Areas of Marylebone include:

Landmarks[edit]

Former landmarks[edit]

Transport[edit]

Tube stations[edit]

Railway stations[edit]

Bus[edit]

The area is served by routes 2, 13, 18, 27, 30, 74, 82, 113, 139, 189, 205, 274, 453 and night routes N13, N18 and N74.

Education[edit]

For education in Marylebone, see List of schools in the City of Westminster.

Notable residents[edit]

Sherlock Holmes of 221B Baker Street is perhaps the best-known fictional resident. Actual residents, past and present, include:

References[edit]

  1. ^ Marylebone Association
  2. ^ John Bartholomew's Gazetteer of the British Isles(1887)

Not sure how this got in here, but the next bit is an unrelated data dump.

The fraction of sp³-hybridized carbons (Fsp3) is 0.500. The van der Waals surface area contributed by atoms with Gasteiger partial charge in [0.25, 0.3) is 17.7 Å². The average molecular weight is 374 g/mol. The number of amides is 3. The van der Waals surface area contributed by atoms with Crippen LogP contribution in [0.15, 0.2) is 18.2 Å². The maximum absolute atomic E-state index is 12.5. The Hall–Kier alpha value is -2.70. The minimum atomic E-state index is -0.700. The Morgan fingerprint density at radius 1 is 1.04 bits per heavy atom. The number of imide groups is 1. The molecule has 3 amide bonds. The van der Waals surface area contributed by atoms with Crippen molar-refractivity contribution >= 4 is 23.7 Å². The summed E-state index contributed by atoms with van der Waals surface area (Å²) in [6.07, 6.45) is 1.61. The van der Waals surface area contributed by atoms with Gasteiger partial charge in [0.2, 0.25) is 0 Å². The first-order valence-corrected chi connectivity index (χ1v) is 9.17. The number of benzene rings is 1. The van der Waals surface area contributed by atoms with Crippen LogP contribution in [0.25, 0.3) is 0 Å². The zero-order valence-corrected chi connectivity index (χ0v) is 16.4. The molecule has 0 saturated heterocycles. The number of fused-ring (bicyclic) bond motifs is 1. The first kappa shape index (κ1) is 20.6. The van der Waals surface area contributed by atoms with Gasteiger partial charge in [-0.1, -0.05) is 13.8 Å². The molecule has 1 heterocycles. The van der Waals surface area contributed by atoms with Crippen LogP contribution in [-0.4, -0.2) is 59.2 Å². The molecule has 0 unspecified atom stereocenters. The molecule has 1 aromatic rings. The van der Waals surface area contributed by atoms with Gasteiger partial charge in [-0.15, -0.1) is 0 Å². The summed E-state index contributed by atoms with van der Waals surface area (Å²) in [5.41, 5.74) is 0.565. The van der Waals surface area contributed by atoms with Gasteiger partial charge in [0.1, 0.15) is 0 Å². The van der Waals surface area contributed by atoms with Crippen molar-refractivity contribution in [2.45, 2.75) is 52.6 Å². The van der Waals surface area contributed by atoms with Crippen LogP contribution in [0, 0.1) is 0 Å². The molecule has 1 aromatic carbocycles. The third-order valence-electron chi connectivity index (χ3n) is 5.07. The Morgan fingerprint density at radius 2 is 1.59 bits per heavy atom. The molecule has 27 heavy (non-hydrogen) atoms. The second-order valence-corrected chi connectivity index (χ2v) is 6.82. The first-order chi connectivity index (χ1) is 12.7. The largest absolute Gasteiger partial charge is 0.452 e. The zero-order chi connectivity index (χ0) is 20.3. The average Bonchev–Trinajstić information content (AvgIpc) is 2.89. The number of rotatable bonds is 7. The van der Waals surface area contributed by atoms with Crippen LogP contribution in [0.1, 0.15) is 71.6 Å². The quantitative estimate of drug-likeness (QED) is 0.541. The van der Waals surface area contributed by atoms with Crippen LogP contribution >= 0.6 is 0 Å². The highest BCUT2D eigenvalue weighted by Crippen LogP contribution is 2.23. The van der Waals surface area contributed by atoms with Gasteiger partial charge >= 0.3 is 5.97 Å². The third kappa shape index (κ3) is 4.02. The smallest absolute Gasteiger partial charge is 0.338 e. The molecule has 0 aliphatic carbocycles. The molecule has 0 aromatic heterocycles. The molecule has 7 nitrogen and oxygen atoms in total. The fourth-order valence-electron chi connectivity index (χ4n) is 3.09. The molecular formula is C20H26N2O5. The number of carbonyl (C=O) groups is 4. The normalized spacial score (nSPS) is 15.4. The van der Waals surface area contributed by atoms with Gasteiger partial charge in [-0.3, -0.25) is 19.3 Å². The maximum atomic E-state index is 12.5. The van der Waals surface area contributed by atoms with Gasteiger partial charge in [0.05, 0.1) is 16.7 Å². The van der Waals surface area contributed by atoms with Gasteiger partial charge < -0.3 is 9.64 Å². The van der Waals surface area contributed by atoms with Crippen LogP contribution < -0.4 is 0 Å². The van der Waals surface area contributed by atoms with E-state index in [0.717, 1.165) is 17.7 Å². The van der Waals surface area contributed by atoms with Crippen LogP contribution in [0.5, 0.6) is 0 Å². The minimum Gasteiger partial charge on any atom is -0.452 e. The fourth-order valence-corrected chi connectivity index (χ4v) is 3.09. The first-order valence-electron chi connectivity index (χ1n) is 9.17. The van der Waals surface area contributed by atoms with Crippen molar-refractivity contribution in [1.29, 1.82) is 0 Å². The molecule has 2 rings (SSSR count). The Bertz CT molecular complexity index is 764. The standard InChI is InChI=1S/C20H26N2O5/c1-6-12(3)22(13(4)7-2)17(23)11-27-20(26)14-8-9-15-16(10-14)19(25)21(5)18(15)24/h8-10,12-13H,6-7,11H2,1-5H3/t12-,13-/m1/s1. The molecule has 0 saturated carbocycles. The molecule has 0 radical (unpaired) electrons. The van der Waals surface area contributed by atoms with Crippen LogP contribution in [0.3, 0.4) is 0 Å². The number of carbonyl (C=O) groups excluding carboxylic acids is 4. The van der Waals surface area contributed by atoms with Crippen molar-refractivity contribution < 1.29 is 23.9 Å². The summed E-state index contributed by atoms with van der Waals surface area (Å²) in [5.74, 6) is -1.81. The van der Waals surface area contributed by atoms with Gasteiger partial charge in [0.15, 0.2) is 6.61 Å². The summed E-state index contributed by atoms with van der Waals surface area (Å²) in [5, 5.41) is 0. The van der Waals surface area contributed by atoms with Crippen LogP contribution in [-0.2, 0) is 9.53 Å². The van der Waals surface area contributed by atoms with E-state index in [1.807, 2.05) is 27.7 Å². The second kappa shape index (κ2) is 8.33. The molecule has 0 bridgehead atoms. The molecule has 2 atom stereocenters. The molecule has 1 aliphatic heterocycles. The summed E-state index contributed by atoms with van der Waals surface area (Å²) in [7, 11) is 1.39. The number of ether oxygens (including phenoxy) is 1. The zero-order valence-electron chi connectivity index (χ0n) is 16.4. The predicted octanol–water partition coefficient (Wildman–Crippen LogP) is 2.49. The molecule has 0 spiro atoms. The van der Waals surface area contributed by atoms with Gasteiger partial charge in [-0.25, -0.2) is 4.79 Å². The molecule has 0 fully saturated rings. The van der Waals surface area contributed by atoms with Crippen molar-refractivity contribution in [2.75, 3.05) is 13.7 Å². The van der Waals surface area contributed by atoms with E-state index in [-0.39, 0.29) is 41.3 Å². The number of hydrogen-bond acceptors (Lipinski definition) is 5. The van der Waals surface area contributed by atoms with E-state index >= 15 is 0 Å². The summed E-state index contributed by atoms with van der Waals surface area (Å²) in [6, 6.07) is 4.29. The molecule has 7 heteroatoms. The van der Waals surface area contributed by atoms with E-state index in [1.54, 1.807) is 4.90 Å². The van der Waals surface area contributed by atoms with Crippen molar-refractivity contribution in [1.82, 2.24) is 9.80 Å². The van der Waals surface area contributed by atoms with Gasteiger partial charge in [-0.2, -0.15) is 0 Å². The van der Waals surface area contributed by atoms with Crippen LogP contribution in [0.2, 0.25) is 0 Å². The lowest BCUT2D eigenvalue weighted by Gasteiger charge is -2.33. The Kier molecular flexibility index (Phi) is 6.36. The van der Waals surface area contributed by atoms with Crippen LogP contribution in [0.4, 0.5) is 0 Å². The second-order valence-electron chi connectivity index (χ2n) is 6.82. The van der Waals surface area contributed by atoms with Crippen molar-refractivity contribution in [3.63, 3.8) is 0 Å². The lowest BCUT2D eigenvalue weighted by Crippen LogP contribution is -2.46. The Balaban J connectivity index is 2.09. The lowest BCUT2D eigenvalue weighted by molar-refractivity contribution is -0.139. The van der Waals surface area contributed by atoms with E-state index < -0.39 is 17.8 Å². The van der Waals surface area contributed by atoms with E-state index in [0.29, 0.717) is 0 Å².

3. ^ "Maryburne rill", in Harrison's Description of England 1586, noted by Henry Benjamin Wheatley and Peter Cunningham, London Past and Present: its history, associations, and traditions, Volume 2, p. 509.
  4. ^ Smith, Thomas (1833). A Topographical and Historical Account of the Parish of St. Mary-le-Bone. London: John Smith. p. 3. 
  5. ^ Wheatley and Cunningham, p. 509.
  6. ^ 'The Regent's Park', Old and New London 5 (1878:262–286);accessed: 3 July 2010
  7. ^ Weinreb, B. and Hibbert, C. (ed) (1995) The London Encyclopedia Macmillan ISBN 0-333-57688-8
  8. ^ Wheatley and Cunningham; they note the annual rents brought in £900.
  9. ^ The Howard de Walden Estate
  10. ^ Wheatley and Cunningham, p. 511.
  11. ^ City of Westminster green plaques http://www.westminster.gov.uk/services/leisureandculture/greenplaques/
  12. ^ Rennison, Nick T. S. Eliot lived on Glentworth Street The Book of Lists, London, p. 218 at Google Books

External links[edit]